One of the key things that needs to be able to happen in order for open source projects to be aware of each other is some kind of database which the community can edit, linking related items together. The goal should be to help prevent someone from accidentally (or intentionally) obscuring the awareness of a competing effort. It could also be a tool for mitigating the effects of web scraping, by pointing to canonical versions of content direct from the author.
Wikipedia is actually serving this fairly well, and it’s one of the reasons why I tend to link to the Wikipedia page about products rather than (for instance) the download site or the corporate page. It may be true today that Ableton Live is the most outstanding audio software package on the market—but Ableton Inc. is unlikely to be linking to a formidable competitor’s homepage if that ever ceases to be the case. Users of Wikipedia have the opportunity to put in a “See Also” link.
Of course, search engines and review sites can do this—but often reviews are more stagnant than the corporate site. Still, something I tend to do when I’m investigating a new product or service is to type into a search engine the simple string “better than [PROGRAMNAME]”. This generates some possibilities to check out. But when I’m done, that information is lost, unless I write another review page.
This gave me the idea of creating something relatively simple—a small application which lets users express “A is better than B” relationships and upload those into a central database. Moreover, it would be able to track who holds those opinions and allow them to be lobbied to change their allegiances if new information comes to light. The concept is to create community pressure on the efforts that everyone thinks is inferior to (at minimum) place a notice on their web page informing visitors that there is another more popular option which is favored for particular reasons.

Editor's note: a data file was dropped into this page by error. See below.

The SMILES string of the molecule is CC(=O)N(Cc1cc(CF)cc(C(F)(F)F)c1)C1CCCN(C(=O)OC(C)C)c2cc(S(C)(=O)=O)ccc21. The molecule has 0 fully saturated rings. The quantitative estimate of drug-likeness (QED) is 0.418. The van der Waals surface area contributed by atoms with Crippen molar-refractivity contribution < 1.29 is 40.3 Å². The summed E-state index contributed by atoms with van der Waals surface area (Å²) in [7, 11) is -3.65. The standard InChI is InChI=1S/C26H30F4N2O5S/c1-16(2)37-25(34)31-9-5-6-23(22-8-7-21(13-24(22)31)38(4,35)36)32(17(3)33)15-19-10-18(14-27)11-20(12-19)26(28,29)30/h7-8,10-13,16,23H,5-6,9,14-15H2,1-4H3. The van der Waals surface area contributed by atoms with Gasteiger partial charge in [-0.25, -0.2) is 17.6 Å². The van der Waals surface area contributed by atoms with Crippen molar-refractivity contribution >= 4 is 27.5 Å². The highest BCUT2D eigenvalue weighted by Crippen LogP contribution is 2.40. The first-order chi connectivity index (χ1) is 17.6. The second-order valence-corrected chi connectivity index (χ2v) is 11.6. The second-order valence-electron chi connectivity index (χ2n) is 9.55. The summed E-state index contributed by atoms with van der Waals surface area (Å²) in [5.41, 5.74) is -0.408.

I imagine that the “better than” relationships could apply to nearly anything, though the intention is to compare things that are direct competitors. For instance, an MP3 file with a skip in it can be considered surpassed by an MP3 file that does not have a skip in it. By storing the Cryptographic Hashes of the items being compared (whether they be names of things or entire giant binary files) it would be possible to efficiently store these relationships in the database. A browser plugin would constantly hash downloaded content and URLs and give you tips when you were looking at something that had a better version.
The basics of this program is not necessarily difficult to write—but there are many details to be thought through in regards to the management of vandalous contributions or blatant falsehoods. A similar set of issues was brought up by the Mindpixel project—which was similarly trying to build up a repository of consensus knowledge using lots of tiny facts contributed and rated by various people.